Patrick Bond with Khorshed Alam
2010-10-21, Issue 501
cc SavijanaFar from being a panacea for fighting rural poverty, microcredit can impose additional burdens on the rural poor, without markedly improving their socio-economic condition, write Patrick Bond and Khorshed Alam.
A critique of orthodox perspectives
2009-06-25, Issue 439
cc joespakeIn an extract from his forthcoming book Food Wars, Walden Bello critiques the orthodox views of economist Paul Collier on the global food price crisis. Collier argues that not enough food was produced to meet increased demand from Asia, thanks to a failure to promote commercial farming in Africa, the European Union ban against GMOs and the diversion of American grain to biofuels production. Bello counters that a globalised system of production has 'created severe strains on the environment', 'marginalised large numbers of people from the market, and contributed to greater poverty and greater income disparities within countries and globally'. Defenders of peasant agriculture, says Bello, blame 'capitalist industrial agriculture, with its wrenching destabilisation and transformation of land, nature, and social relations' for today’s food crises, with 'rates of profit determining where investment will be allocated' rather than the desire to satisfy 'the real needs of the global majority'.
2008-08-26, Issue 394
The following is an excerpt from the concluding chapter of Yash Tandon's new book, Ending Aid Dependence, published by Fahamu Books, September 2008. For more information please visit, http://www.fahamu.org/publications
Benjamin W. Mkapa
2008-08-26, Issue 394
The following is the foreword to Yash Tandon's new book, Ending Aid Dependence, published by Fahamu Books, September 2008. For more information please visit, http://www.fahamu.org/publications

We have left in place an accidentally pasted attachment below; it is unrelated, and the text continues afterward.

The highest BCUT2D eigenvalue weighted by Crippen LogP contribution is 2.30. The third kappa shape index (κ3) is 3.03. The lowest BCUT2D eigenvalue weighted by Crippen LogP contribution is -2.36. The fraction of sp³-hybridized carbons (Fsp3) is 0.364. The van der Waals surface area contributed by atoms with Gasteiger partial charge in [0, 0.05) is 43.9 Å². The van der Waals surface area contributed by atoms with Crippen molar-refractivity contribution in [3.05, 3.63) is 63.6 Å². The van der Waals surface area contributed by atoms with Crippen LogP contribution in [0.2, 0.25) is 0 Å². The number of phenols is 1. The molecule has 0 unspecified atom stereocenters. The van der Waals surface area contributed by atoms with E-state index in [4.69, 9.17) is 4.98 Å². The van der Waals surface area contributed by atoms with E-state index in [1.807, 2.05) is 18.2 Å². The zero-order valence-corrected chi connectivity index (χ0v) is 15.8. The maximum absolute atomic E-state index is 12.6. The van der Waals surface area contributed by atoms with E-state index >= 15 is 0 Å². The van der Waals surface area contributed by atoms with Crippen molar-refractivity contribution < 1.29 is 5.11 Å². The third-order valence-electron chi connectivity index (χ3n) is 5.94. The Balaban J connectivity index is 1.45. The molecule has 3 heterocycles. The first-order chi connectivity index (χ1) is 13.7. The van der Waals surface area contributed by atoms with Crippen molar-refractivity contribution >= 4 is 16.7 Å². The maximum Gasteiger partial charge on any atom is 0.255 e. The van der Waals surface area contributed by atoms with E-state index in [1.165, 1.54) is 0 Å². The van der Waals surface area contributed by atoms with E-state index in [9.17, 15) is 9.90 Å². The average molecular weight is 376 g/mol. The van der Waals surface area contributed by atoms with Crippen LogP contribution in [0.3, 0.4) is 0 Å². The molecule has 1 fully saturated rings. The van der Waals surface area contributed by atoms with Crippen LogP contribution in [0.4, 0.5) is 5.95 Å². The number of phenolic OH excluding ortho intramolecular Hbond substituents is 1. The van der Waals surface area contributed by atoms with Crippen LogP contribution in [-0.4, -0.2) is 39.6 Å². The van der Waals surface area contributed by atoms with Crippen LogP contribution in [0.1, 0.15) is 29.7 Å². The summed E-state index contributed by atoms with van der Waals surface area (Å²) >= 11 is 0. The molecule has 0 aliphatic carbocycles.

2008-08-05, Issue 392
The current food crisis has been heralded as the worst since the 1970s. Ordinary people, from South Africa to Egypt, India to Turkey, have been forced to make severe adjustments to their lives to deal with food hikes that continue to rise exponential...
2008-07-30, Issue 391
Apparently, January 1 2008 saw a breakthrough in Chinese workers’ rights, and a flight of employers to other lands where labour is cheaper and less protected. At least that is what must have happened if the rosiest [or most alarmist] interpretations of China’s new labour law, which came into force on that date, are to be believed....
2008-07-23, Issue 390
While the mainstream media doesn’t always ignore the pressing issue of hunger in Africa, it rarely explores the root causes of this problem. Behind most news on the issue, there’s an assumption that casts hunger as a natural result of unfortunate weather conditions, coupled with bureaucratic inefficiency and bad economic planning.
Chengiah Rogers Ragaven
2008-07-17, Issue 389
Xenophobia, refugees and immigration politics in their own right have negative connotations when examined through the lens of universal values, moral truths or scriptural teachings which form the basis of our humanitarian civilization, but when translated and practiced through the lens of racism, religious chauvinism, cultural and ethnic ‘otherness,’ the consequence can be horrendous and catastrophic.
2008-07-09, Issue 387